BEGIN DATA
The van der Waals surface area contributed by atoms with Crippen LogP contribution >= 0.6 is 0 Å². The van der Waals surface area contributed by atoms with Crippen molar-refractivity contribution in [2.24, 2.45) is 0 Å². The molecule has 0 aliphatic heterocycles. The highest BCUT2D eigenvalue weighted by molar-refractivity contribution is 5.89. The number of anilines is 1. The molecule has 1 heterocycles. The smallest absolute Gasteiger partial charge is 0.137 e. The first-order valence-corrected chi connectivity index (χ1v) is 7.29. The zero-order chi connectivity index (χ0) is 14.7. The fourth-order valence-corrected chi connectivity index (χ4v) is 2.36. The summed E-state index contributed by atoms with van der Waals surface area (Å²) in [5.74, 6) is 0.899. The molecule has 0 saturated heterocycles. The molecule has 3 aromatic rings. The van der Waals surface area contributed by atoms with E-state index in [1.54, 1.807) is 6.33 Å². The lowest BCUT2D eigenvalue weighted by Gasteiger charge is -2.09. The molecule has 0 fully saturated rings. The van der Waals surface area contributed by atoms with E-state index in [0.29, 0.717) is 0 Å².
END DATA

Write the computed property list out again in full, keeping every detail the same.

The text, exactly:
The van der Waals surface area contributed by atoms with Crippen LogP contribution >= 0.6 is 0 Å². The van der Waals surface area contributed by atoms with Crippen molar-refractivity contribution in [2.24, 2.45) is 0 Å². The molecule has 0 aliphatic heterocycles. The highest BCUT2D eigenvalue weighted by molar-refractivity contribution is 5.89. The number of anilines is 1. The molecule has 1 heterocycles. The smallest absolute Gasteiger partial charge is 0.137 e. The first-order valence-corrected chi connectivity index (χ1v) is 7.29. The zero-order chi connectivity index (χ0) is 14.7. The fourth-order valence-corrected chi connectivity index (χ4v) is 2.36. The summed E-state index contributed by atoms with van der Waals surface area (Å²) in [5.74, 6) is 0.899. The molecule has 0 saturated heterocycles. The molecule has 3 aromatic rings. The van der Waals surface area contributed by atoms with E-state index in [1.54, 1.807) is 6.33 Å². The lowest BCUT2D eigenvalue weighted by Gasteiger charge is -2.09. The molecule has 0 fully saturated rings. The van der Waals surface area contributed by atoms with E-state index in [0.29, 0.717) is 0 Å².